Hacking Culture at News Corp
From The Wall Street Journal for subscribers only:
By CASSELL BRYAN-LOW
LONDON—Newly released documents show that an outside lawyer for News Corp. in 2008 warned of a “culture of illegal information access” at the company’s News of the World newspaper, raising new questions about News Corp.’s longtime assertion that it was unaware of how widespread phone hacking was at the now-closed tabloid.
The lawyer’s opinion, and other documents released Tuesday by Parliament’s Culture, Sport and Media Committee, add to already mounting pressure on top News Corp. executives, including Deputy Chief Operating Officer James Murdoch, who has insisted he was in the dark about the extent of illegal reporting tactics at the time.
The committee is looking at whether News Corp. executives misled lawmakers investigating the scandal over the past few years.
The documents released Tuesday show that company lawyers—both a News Corp. insider and outside attorneys assisting with litigation over phone hacking—were aware that phone hacking at News of the World went beyond a single rogue reporter. The lingering question is whether their findings were brought to the attention of top company officials such as Mr. Murdoch, whose statements have been contradicted publicly by former underlings.
Among the documents released Tuesday is a June 2008 legal opinion provided by a lawyer hired by News Group Newspapers, the U.K. unit of News Corp. that published the tabloid, to advise it in civil litigation filed by a former soccer player alleging he had been the victim of phone hacking.
The lawyer, Michael Silverleaf, wrote to News of the World’s in-house counsel, saying that “there is overwhelming evidence of the involvement of a number of senior NGN journalists in the illegal enquiries into [redacted].”
It is unclear which specific inquiries he was referring to, but Mr. Silverleaf made the comments within the context of saying that the company’s prospects of avoiding liability for the former soccer player’s claims “are slim to the extent of being non-existent.”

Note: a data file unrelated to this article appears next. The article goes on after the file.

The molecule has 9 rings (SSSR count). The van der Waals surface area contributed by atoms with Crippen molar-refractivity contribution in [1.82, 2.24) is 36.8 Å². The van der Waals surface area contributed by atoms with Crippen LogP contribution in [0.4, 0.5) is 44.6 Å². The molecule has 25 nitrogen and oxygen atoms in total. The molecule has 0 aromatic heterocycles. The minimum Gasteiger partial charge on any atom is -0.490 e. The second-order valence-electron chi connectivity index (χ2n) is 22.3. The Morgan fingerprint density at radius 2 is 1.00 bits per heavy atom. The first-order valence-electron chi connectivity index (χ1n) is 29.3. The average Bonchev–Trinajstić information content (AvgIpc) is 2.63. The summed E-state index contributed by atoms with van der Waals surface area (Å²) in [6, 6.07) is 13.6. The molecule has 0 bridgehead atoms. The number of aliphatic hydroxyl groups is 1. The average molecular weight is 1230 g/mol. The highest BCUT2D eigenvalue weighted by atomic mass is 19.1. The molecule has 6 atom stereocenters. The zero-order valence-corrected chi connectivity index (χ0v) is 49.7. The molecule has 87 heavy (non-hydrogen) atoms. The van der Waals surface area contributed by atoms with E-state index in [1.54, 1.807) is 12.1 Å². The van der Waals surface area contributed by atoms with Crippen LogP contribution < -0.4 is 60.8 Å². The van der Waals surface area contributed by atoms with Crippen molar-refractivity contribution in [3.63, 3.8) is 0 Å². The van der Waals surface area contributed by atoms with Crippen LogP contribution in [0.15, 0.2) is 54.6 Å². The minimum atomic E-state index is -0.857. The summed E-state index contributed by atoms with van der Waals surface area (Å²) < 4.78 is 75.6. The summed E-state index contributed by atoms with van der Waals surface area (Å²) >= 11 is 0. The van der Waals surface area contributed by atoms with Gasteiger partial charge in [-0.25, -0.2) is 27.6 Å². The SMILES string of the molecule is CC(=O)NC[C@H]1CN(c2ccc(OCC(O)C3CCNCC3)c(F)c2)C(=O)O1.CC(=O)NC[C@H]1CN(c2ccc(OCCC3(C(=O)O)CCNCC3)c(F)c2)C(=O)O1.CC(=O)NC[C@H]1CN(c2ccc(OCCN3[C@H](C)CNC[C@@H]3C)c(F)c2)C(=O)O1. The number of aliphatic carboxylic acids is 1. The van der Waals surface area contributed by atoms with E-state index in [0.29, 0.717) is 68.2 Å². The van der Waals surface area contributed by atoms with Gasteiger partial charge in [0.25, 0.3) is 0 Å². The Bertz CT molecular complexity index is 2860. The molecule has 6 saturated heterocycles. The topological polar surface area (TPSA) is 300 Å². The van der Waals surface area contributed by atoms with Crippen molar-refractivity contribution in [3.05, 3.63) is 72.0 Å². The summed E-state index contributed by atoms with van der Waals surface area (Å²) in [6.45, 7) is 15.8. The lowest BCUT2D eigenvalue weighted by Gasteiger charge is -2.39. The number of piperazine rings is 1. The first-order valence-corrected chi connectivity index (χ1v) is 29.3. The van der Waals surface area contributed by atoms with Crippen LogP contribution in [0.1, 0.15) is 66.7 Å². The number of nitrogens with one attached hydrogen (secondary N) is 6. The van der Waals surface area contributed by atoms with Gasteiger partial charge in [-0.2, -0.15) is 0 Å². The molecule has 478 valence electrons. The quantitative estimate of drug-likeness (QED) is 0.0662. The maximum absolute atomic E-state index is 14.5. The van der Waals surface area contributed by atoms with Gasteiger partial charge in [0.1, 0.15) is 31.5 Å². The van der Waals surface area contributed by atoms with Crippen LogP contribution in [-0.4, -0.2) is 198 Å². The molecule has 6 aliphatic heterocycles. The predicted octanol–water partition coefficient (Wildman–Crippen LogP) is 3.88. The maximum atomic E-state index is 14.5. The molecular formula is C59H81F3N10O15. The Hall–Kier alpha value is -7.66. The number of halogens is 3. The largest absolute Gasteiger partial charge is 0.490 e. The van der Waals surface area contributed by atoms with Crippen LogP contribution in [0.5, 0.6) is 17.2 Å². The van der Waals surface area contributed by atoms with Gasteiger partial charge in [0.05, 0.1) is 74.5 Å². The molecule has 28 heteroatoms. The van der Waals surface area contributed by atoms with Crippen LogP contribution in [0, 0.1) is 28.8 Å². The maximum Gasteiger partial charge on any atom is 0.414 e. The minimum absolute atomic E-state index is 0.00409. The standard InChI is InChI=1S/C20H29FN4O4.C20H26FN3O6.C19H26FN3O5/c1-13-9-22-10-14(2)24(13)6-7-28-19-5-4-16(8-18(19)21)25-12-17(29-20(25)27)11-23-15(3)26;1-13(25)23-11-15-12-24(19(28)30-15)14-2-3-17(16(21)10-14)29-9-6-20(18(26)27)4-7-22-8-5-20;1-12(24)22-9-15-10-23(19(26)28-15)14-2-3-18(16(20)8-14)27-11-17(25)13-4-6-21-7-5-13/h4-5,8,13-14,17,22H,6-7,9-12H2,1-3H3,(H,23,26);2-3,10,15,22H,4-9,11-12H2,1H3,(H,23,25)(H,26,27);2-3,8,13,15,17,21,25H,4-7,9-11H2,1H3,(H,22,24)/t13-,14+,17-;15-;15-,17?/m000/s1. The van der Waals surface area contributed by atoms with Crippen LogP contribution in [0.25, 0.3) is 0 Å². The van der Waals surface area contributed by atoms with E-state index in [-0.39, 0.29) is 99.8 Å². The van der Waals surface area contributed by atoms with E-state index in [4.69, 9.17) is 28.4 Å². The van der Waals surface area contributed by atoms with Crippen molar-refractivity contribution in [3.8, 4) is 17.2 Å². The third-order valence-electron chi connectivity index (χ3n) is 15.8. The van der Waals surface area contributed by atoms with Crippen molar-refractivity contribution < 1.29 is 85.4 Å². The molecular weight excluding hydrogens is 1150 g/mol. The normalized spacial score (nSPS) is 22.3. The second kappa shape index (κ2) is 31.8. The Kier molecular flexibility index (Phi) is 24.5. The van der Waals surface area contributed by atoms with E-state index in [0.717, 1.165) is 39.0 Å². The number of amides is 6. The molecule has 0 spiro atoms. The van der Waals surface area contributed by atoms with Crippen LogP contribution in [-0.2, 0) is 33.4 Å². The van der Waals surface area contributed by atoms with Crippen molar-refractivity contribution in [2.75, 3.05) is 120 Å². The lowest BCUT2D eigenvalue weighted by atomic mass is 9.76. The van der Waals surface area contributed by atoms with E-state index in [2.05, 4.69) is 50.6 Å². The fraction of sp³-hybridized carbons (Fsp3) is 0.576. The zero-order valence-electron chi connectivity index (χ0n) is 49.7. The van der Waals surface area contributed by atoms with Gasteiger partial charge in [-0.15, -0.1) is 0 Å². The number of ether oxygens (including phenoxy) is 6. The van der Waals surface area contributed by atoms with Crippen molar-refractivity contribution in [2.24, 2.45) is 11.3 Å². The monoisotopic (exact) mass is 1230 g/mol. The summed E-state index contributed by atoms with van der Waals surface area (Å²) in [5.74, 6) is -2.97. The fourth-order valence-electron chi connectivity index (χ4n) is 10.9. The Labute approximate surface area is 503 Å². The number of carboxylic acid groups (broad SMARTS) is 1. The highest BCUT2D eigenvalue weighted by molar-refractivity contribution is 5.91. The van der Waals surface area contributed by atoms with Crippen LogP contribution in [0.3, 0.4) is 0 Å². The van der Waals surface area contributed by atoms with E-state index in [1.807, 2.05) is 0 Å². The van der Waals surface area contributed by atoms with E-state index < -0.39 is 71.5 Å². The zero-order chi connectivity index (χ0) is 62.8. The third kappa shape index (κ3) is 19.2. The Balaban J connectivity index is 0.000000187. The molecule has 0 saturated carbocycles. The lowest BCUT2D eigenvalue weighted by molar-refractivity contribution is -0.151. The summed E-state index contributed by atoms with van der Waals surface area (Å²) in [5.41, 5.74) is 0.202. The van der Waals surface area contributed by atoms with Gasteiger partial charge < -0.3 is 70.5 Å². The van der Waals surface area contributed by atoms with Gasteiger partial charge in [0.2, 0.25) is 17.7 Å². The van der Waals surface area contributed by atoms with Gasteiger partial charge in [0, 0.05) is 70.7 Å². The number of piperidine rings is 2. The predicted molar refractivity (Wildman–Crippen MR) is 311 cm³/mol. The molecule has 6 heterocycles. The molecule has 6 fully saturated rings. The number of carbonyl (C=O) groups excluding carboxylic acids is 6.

Mr. Silverleaf’s opinion goes on to state that “there is a powerful case that there is (or was) a culture of illegal information access used at NGN in order to produce stories for publication.” He adds that the airing of such information in a public trial would be “extremely damaging to NGN’s public reputation.”
A person close to News Corp said Mr. Murdoch didn’t see the Silverleaf opinion in 2008.
Mr. Silverleaf couldn’t be reached for comment.
Senior executives at News Corp. long maintained that phone hacking was limited to one reporter, Clive Goodman, and a private detective, Glenn Mulcaire, on the paper’s payroll; both were sentenced in 2007 after pleading guilty to illegal voice-mail interceptions.
News Corp. also owns The Wall Street Journal.
This past July Mr. Murdoch told the parliamentary panel that evidence of more widespread wrongdoing only surfaced largely at the end of 2010 during civil litigation brought by celebrities and others claiming to be phone-hacking victims. Mr. Murdoch, son of News Corp. Chairman and Chief Executive Rupert Murdoch, will face further questions from lawmakers with a scheduled reappearance before the panel Nov. 10.